The major ISPs have a tremendous financial incentive to erect a financial barrier to their domains and customers. I don't begrudge them this revenue; I'd even write the first check. AOL, MSN, Yahoo, and the others are all businesses. They answer to boards of directors and shareholders. The cost of dealing with spam is significant in terms of infrastructure and bandwidth. They have every right to charge marketers for access to their domains. Banners, buttons, and sponsorship units define their sites' landscape. Only the naive would believe an ISP could continue to provide all these services without recouping costs and generating profits from paid advertising.
Google's Web-based Gmail, with its keyword advertising system, is already starting to figure out a financial model, but with a different approach. Perhaps this experiment in creative thinking is the start of things to come. Legitimate marketers should work closely with ISPs to build a financial barrier to spam that makes sense for all parties involved while considering all legal and free speech arguments.
Most marketers would love to believe lunch is free. However, they're resigned to the fact that to remove spam from inboxes and provide a more fertile advertising and communications environment for their messages, the medium must be governed by the same rules as other measured media. For those worried every sender will pay for every message, rest assured such a system would provide a sliding scale of rates and fees that would pertain exclusively to commercial senders based on message type and volume.
We do a considerable amount of analysis for clients regarding the return on their email investments. E-mail communications continue to be the most incredibly cost-effective medium for generating incremental sales and profits. Working in concert with other media, email is a powerful tool to reach consumers in their preferred medium. The effect of a small surcharge attached to each message would be insignificant on the return on investment (ROI).
Conversely, a financial barrier would finally rid inboxes of "marketers" who aren't CAN-SPAM compliant, don't adhere to email authentication standards, and aren't willing to pay for placement. As such, the environment for reputable, standard-adhering, paying marketers would dramatically reduce the amount of spam.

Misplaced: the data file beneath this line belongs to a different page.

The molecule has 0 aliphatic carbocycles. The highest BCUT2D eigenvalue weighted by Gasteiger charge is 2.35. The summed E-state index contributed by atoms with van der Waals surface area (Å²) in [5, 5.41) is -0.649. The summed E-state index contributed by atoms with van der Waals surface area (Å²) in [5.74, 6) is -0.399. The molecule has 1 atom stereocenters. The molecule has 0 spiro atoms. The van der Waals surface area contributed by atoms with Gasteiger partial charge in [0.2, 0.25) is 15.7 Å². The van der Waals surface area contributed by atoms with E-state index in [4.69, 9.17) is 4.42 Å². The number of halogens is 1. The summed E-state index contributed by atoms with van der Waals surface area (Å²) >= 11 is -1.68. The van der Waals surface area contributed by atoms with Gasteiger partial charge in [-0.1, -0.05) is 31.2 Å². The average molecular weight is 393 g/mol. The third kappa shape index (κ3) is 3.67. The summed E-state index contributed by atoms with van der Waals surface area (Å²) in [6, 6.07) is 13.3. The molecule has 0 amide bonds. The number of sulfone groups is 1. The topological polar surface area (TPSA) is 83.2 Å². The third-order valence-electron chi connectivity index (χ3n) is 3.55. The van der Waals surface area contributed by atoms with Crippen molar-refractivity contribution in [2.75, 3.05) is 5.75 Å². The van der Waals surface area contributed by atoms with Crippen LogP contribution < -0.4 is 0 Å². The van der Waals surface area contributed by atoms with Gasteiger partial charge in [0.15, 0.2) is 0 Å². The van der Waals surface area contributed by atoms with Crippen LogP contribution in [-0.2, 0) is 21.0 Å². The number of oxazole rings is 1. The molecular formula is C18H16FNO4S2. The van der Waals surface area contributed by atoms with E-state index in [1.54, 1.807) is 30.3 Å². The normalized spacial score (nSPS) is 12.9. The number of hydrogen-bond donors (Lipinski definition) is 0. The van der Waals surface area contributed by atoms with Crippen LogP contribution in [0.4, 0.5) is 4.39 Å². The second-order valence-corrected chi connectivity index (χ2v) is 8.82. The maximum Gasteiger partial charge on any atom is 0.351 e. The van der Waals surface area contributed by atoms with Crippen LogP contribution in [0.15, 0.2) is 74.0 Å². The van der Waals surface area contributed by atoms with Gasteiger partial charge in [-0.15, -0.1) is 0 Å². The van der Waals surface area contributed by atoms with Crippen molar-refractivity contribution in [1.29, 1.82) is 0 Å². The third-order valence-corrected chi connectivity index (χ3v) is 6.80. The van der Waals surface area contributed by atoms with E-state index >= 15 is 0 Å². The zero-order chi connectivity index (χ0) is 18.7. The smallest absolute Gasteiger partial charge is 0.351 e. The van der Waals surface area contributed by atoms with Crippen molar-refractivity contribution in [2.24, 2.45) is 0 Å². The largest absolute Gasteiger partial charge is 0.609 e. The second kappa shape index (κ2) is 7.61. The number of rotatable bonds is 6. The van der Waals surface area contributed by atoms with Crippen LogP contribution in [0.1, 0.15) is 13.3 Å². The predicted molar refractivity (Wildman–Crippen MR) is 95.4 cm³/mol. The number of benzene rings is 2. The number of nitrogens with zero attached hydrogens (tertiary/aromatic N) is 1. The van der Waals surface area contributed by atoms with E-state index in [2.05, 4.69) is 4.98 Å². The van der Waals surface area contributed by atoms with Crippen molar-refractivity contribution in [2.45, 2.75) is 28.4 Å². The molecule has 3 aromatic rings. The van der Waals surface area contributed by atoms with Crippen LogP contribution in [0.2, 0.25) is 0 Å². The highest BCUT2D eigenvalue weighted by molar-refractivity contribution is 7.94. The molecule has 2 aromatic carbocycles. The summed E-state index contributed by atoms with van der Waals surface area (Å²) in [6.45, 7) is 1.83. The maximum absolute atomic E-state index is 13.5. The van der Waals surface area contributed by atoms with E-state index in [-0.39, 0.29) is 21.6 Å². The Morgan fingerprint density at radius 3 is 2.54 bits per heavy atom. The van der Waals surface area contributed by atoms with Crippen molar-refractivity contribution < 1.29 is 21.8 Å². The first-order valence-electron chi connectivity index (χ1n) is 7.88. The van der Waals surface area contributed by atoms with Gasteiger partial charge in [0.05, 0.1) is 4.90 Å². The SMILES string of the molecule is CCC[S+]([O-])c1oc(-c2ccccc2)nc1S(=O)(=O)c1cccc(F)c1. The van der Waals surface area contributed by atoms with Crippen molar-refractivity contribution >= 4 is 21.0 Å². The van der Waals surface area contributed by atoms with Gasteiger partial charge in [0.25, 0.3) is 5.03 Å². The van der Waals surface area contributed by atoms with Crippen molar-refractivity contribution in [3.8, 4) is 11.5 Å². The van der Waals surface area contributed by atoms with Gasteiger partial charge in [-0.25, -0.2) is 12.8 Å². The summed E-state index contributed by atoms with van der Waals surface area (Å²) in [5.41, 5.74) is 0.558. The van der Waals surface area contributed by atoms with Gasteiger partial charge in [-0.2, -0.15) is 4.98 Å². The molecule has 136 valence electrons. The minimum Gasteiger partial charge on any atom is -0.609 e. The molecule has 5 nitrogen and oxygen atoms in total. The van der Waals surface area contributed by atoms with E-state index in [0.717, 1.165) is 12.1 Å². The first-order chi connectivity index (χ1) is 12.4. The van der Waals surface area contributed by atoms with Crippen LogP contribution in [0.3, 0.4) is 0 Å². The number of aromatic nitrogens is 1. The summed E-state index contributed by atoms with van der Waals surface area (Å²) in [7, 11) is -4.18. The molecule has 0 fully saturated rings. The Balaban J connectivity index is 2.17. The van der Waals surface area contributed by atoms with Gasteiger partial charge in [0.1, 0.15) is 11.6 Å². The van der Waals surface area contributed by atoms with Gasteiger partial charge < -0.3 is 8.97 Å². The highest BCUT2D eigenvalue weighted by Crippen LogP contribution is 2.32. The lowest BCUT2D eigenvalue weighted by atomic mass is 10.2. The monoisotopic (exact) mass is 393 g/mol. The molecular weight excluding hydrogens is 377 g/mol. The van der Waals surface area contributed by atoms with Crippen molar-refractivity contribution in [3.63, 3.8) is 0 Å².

As ISPs rid their email channels of the unsolicited, fraudulent communications that detract from reputable communications, access to their domains will become more valuable for marketers. Marketers will reward the ISPs for this work. Clutter in any medium wreaks havoc for all parties because it reduces consumer interest and action. Consumers will greet spam-free inboxes with enthusiasm and become more active and interested in the messages they request.
It's time for everyone involved in this channel to build the monitoring systems to manage the assignment and collection of the email fee schedule. I applaud the willingness of the major ISPs' technology teams for their commitment to building an authentication standard.
We ask they take it to the next level. We need the CEOs, CFOs, and financial teams to agree there's a revenue opportunity available in conquering the spam problem and to recognize the same marketers who advertise virtually everywhere else would be willing to pay for this medium, either now... or later.
Till next time,
Want more email marketing information? ClickZ E-Mail Reference is an archive of all our email columns, organized by topic.
Nominations are open for the 2004 ClickZ Marketing Excellence Awards.
Long recognized as one of the direct response industry's premier innovators and a pioneer in e-mail communications, Al DiGuido brings over 20 years of marketing, sales, management, and operations expertise to his role as CEO of full-service digital marketing company Zeta Interactive. Formerly Epsilon Interactive's CEO, DiGuido also served as CEO of Bigfoot Interactive, CEO of Expression Engines, EVP at Ziff Davis, and publisher of Computer Shopper, where he launched ComputerShopper.com, a groundbreaking direct-to-consumer e-commerce engine. Prior to Ziff Davis, he was VP/advertising director for Sports Inc. DiGuido also serves on the Direct Marketing Association's Ethics Policy Committee.